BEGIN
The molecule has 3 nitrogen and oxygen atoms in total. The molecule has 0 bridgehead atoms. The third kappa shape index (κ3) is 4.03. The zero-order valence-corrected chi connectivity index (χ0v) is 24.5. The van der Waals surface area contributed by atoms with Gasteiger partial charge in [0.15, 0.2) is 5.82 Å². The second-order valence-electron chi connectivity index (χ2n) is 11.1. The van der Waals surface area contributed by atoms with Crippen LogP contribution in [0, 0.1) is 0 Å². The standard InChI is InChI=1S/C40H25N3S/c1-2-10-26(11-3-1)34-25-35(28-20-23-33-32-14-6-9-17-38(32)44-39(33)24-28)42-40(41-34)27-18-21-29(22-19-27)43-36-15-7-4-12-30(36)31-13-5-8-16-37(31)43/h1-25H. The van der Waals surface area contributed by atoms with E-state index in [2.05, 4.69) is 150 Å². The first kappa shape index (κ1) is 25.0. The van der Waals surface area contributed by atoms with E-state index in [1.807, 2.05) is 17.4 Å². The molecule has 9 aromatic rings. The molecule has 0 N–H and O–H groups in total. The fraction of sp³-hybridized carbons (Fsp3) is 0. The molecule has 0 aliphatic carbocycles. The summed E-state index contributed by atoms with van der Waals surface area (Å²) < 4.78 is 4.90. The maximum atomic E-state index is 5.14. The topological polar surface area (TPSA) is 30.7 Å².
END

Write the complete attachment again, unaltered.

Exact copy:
The molecule has 3 nitrogen and oxygen atoms in total. The molecule has 0 bridgehead atoms. The third kappa shape index (κ3) is 4.03. The zero-order valence-corrected chi connectivity index (χ0v) is 24.5. The van der Waals surface area contributed by atoms with Gasteiger partial charge in [0.15, 0.2) is 5.82 Å². The second-order valence-electron chi connectivity index (χ2n) is 11.1. The van der Waals surface area contributed by atoms with Crippen LogP contribution in [0, 0.1) is 0 Å². The standard InChI is InChI=1S/C40H25N3S/c1-2-10-26(11-3-1)34-25-35(28-20-23-33-32-14-6-9-17-38(32)44-39(33)24-28)42-40(41-34)27-18-21-29(22-19-27)43-36-15-7-4-12-30(36)31-13-5-8-16-37(31)43/h1-25H. The van der Waals surface area contributed by atoms with E-state index in [2.05, 4.69) is 150 Å². The first kappa shape index (κ1) is 25.0. The van der Waals surface area contributed by atoms with E-state index in [1.807, 2.05) is 17.4 Å². The molecule has 9 aromatic rings. The molecule has 0 N–H and O–H groups in total. The fraction of sp³-hybridized carbons (Fsp3) is 0. The molecule has 0 aliphatic carbocycles. The summed E-state index contributed by atoms with van der Waals surface area (Å²) < 4.78 is 4.90. The maximum atomic E-state index is 5.14. The topological polar surface area (TPSA) is 30.7 Å².